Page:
China is considering allowing imports of Brazilian soybean meal as the top pork-consuming nation looks to diversify sources of the key ingredient for pig feed, according to people familiar with the matter.
Chinese officials recently visited crushing plants in Brazil as part of a trip organized by soy processor group Abiove, said the people, who asked not to be identified because talks are private and in early stages. Nobody replied to a fax sent to Chinese customs seeking comment. Abiove declined to comment.
Opening the door to Brazilian meal would follow a similar arrangement with Argentina earlier this month. China has a large amount of soy-crushing capacity and usually prefers to import raw soybeans and process them domestically, but with the ongoing trade war with the U.S., Beijing wants to keep its options open for alternative suppliers.
The move may also help bilateral relations ahead of President Xi Jinping’s visit to Brazil in November for the BRICS Summit and comes at a time when China is expanding its footprint in Latin America. It could also help China’s cause in U.S. trade talks by showing it can source the oilseed and related products elsewhere.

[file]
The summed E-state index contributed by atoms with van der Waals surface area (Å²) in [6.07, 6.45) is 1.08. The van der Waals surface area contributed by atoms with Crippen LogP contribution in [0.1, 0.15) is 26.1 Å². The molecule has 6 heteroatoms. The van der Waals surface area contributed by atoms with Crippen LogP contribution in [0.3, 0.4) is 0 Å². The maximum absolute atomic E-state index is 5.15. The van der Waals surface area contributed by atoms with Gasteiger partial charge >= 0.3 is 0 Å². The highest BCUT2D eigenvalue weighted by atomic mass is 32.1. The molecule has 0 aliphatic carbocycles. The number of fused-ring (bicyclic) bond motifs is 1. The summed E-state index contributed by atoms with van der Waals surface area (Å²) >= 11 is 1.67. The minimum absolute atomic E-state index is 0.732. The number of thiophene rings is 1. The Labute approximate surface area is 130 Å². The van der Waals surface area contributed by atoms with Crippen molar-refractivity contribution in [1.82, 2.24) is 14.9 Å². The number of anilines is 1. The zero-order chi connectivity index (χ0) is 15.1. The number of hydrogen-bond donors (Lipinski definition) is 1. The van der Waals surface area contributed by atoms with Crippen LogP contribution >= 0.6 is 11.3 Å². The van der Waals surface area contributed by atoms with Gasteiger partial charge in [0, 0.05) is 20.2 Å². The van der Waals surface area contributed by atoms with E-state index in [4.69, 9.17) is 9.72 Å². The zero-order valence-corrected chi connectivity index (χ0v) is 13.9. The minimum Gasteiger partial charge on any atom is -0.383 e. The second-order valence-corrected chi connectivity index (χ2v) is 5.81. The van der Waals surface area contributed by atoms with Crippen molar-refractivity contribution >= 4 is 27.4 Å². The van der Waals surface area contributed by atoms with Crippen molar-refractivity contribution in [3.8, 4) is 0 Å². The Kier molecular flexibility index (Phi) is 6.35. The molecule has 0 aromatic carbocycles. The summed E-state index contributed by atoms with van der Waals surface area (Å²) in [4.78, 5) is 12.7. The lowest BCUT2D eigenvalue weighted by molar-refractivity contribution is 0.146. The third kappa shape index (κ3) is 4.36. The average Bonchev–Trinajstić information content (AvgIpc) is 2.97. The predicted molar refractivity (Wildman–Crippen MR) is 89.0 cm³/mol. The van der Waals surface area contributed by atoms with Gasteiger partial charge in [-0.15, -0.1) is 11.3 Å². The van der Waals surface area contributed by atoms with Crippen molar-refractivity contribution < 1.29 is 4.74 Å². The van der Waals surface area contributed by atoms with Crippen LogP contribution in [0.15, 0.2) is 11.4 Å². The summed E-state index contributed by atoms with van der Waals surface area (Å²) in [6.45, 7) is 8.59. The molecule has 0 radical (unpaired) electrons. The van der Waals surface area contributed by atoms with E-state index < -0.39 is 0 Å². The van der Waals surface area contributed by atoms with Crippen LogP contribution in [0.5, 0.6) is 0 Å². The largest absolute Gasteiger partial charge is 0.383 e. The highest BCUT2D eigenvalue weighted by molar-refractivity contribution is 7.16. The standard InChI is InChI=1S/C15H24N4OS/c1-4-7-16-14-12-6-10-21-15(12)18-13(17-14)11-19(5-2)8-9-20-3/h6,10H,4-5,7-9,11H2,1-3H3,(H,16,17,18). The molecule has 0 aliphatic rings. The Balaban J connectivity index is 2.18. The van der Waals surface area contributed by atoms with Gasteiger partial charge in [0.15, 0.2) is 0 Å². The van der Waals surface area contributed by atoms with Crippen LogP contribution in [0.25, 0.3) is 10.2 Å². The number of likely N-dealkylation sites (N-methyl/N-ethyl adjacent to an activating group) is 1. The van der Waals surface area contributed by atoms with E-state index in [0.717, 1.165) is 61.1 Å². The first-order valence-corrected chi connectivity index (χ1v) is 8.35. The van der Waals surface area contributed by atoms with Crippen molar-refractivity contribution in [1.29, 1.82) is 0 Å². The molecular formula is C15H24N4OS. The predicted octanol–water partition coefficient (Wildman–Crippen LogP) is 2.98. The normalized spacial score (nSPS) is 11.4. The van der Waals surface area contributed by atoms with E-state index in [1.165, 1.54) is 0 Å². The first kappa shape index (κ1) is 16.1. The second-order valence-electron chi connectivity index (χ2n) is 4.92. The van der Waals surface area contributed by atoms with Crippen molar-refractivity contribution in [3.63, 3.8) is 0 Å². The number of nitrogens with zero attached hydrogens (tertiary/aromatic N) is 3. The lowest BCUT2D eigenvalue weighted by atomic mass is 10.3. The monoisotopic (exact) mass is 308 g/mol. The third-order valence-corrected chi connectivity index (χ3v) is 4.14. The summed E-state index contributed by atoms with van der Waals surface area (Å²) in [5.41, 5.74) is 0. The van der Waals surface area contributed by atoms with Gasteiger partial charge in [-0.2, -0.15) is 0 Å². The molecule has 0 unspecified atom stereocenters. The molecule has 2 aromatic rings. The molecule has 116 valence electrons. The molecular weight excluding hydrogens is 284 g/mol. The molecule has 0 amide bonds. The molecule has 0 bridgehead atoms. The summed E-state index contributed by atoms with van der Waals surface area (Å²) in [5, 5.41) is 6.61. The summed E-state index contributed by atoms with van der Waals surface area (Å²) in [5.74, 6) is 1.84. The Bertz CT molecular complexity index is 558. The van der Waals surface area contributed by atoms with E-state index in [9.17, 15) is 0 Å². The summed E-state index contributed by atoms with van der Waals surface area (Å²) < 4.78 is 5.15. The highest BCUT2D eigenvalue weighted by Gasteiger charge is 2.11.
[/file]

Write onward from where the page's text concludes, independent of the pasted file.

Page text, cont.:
Still, China has been showing signs that it’s willing to work toward easing tensions with the U.S. Beijing has given new waivers to several domestic state and private companies to buy American beans without being subject to retaliatory tariffs, people familiar with the situation said. The world’s top pork consumer is also preparing to buy more of the meat from the U.S., people said.
Soymeal prices traded in Dalian, China, gained 1.1% on Wednesday after falling 0.6% a day earlier. Meanwhile, futures for the commodity in Chicago gained 0.3%, extending Tuesday’s advance.
Crushers in Argentina are expected to ship meal to chicken farms, easing concerns about falling demand from the nation’s huge pig herd, which is shrinking because of African swine fever, according to Argentina’s crop export and crushing chamber Ciara-Cec.
Still, reduced feed demand from the pork industry as well as pressure to promote the domestic crushing industry are likely to limit China’s meal imports from South America.